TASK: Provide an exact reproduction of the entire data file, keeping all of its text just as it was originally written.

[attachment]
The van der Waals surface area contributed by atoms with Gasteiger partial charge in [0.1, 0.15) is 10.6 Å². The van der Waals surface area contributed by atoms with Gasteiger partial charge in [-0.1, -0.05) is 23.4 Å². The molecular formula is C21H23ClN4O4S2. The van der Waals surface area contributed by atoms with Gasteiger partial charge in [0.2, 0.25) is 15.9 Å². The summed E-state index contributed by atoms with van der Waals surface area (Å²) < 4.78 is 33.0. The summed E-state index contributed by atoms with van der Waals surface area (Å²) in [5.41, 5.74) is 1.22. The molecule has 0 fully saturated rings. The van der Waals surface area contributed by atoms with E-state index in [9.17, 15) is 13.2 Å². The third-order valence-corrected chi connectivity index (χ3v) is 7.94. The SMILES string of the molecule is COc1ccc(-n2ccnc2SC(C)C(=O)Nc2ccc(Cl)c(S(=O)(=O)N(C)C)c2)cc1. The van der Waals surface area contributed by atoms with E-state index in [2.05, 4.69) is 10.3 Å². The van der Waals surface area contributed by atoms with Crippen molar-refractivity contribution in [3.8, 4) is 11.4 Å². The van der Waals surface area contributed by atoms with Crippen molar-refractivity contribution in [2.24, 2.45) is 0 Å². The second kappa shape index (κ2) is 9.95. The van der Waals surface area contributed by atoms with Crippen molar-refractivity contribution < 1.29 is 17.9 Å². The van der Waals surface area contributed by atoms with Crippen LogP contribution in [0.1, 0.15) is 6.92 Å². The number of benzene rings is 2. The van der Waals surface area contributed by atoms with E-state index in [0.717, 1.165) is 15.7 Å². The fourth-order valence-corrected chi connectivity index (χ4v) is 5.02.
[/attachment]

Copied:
The van der Waals surface area contributed by atoms with Gasteiger partial charge in [0.1, 0.15) is 10.6 Å². The van der Waals surface area contributed by atoms with Gasteiger partial charge in [-0.1, -0.05) is 23.4 Å². The molecular formula is C21H23ClN4O4S2. The van der Waals surface area contributed by atoms with Gasteiger partial charge in [0.2, 0.25) is 15.9 Å². The summed E-state index contributed by atoms with van der Waals surface area (Å²) < 4.78 is 33.0. The summed E-state index contributed by atoms with van der Waals surface area (Å²) in [5.41, 5.74) is 1.22. The molecule has 0 fully saturated rings. The van der Waals surface area contributed by atoms with E-state index in [9.17, 15) is 13.2 Å². The third-order valence-corrected chi connectivity index (χ3v) is 7.94. The SMILES string of the molecule is COc1ccc(-n2ccnc2SC(C)C(=O)Nc2ccc(Cl)c(S(=O)(=O)N(C)C)c2)cc1. The van der Waals surface area contributed by atoms with E-state index in [2.05, 4.69) is 10.3 Å². The van der Waals surface area contributed by atoms with Crippen molar-refractivity contribution in [3.8, 4) is 11.4 Å². The van der Waals surface area contributed by atoms with Crippen molar-refractivity contribution in [2.24, 2.45) is 0 Å². The second kappa shape index (κ2) is 9.95. The van der Waals surface area contributed by atoms with Crippen molar-refractivity contribution < 1.29 is 17.9 Å². The van der Waals surface area contributed by atoms with Crippen LogP contribution in [0.1, 0.15) is 6.92 Å². The number of benzene rings is 2. The van der Waals surface area contributed by atoms with E-state index in [0.717, 1.165) is 15.7 Å². The fourth-order valence-corrected chi connectivity index (χ4v) is 5.02.